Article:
Status and Trends of Technological Changes Among Small-Scale Farmers in Tanzania

Conference paper


The purpose of this paper is to highlight technological changes in agriculture among small-scale farmers in Tanzania and how these changes have contributed towards poverty reduction and promotion of sustainable agriculture. Available evidence suggesting that most of the rural areas are faced with low productivity in agriculture and severe land degradation in the form of soil erosion and nutrient depletion, while food crop yields of less than a metric ton per hectare are common and deforestation and overgrazing are widespread. The paper discusses issues relating to status and trends affecting small-scale farmers in Tanzania including their use of technologies, land and gender, labor, income and resource allocation. The main objective of this paper is to demonstrate the current status and trends within agricultural production for small-scale farmers in Tanzania. While the specific objective is to illustrate how farmers use improved inputs efficiently in the current farming systems, a second objective is to identify sustainable requirements for more diversified systems of farming that include commodities which can be produced with more ecologically benign systems. Diversified farming systems traditionally have utilized crop rotations to control pest build up, conservation of soil (through agricultural conservation techniques) and maintenance of productivity. In addition, the paper attempts to determine the benefits of integrated cropping and livestock systems that have been used to reduce farm operational costs, recycle waste, and stabilize the incomes of the rural farmers. Finally, the paper also discusses the effects of technological changes on labor, production, income, and time allocation of members within a household to farm activities. To address these objectives, literature from past studies on the issues concerning technological changes were sought out and discussed. Results indicate that investment in agricultural technology is crucial in order to meet the growing demand for food at low cost. Current evidence provides support the view that such investment is, indeed, profitable and does contribute to improved productivity. However, there is still lack of empirical evidence derived from rigorously measuring the impact of technological change on household welfare, based on consumption and other factors. The few studies that are available show that technological change improves income and food consumption while increasing burden in terms of women’s work hours in the field. The first part of the paper is an overview and introduction to the country, its location, typology, economy, and a general background. The second part describes agricultural status and trends. The final section provides a conclusion and defines the way forward towards poverty reduction.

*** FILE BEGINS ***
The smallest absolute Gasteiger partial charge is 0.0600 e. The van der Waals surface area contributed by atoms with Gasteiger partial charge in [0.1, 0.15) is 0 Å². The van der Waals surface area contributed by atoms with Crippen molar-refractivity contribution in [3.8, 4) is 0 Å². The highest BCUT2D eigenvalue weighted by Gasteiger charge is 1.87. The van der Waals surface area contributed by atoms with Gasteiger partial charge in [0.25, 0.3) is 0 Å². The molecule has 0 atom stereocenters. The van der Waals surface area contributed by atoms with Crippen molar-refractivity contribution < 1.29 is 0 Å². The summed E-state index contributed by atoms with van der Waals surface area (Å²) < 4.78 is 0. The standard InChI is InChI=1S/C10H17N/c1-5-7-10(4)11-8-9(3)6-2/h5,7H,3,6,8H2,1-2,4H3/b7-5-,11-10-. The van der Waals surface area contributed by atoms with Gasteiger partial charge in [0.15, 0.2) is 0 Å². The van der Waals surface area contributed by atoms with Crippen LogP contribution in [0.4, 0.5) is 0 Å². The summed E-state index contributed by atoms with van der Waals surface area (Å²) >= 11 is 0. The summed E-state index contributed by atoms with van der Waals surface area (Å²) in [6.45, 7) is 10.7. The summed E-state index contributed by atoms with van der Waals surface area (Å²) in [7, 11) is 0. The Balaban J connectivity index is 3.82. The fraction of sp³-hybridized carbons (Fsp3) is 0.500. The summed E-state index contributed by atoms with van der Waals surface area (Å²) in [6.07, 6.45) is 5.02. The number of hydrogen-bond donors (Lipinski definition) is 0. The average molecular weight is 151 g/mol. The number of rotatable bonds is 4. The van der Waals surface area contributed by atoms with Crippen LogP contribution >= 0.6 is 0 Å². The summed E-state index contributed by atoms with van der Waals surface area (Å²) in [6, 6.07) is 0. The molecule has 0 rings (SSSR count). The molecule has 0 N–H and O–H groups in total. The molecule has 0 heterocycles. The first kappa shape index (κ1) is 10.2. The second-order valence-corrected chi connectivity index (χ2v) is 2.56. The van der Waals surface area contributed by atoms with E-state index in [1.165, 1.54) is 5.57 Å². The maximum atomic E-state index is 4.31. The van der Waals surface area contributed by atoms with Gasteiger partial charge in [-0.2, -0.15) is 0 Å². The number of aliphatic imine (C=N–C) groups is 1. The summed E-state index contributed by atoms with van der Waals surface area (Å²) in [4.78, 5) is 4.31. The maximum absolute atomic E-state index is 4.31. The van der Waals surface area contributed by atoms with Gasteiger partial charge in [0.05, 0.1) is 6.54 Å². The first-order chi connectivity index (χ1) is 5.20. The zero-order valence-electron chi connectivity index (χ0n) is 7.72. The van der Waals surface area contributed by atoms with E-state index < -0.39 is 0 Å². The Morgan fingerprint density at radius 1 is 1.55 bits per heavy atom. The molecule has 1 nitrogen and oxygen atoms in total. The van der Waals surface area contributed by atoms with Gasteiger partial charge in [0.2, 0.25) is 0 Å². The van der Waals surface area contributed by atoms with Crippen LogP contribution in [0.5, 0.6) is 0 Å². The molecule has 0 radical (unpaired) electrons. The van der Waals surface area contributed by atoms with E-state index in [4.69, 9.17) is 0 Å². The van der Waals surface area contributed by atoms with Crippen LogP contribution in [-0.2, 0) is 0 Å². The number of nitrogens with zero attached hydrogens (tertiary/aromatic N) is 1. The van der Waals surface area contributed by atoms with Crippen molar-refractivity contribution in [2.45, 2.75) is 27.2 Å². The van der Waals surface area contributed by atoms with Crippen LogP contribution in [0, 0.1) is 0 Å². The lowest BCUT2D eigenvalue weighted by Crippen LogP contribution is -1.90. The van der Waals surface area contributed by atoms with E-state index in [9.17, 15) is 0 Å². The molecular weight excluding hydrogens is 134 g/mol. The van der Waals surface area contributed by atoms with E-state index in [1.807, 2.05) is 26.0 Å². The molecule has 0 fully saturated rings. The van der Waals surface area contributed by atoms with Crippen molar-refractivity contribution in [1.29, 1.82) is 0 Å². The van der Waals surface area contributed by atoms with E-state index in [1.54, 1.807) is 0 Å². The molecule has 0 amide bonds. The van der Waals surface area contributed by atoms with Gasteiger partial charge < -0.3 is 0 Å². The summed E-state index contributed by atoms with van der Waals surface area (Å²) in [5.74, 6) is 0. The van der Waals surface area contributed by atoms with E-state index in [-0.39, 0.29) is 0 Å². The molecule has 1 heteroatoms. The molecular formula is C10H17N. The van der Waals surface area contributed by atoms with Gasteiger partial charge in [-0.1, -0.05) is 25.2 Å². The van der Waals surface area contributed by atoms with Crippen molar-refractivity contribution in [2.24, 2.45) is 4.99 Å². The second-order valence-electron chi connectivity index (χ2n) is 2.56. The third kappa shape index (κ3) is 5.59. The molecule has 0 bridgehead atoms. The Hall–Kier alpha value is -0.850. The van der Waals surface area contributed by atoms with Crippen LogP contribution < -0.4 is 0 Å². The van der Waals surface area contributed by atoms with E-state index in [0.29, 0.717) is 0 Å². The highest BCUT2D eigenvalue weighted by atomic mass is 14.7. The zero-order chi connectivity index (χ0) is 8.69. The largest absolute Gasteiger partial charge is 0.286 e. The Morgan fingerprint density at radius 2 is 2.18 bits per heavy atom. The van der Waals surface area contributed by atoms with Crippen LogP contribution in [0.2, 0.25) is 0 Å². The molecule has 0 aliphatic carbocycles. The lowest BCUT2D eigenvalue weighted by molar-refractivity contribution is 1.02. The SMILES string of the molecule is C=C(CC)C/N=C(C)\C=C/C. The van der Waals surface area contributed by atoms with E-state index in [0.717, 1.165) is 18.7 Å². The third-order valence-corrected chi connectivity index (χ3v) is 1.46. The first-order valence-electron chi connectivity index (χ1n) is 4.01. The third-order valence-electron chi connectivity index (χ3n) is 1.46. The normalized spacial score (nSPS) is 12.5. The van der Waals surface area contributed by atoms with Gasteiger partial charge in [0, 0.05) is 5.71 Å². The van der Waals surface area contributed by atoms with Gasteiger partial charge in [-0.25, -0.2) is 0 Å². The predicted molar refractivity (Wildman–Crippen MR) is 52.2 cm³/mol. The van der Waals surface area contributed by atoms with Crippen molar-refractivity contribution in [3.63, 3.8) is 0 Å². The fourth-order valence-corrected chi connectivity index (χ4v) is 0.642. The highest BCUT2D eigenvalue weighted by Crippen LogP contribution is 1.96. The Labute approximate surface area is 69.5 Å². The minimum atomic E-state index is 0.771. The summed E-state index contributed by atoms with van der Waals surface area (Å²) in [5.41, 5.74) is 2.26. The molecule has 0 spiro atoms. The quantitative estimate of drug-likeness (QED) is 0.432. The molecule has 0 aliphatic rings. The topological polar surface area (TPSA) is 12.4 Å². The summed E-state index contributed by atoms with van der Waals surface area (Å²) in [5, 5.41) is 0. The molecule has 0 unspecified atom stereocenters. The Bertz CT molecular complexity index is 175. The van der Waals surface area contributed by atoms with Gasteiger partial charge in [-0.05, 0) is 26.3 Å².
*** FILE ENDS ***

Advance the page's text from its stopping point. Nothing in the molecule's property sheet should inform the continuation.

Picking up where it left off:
Agricultural technologies Farm labor Gender-roles Irrigation Poverty Resource allocation 


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Copyright information

© Springer Science+Business Media B.V. 2011

Authors and Affiliations

  1. 1.Ministry of Agriculture Food Security and CooperativesPretoriaTanzania

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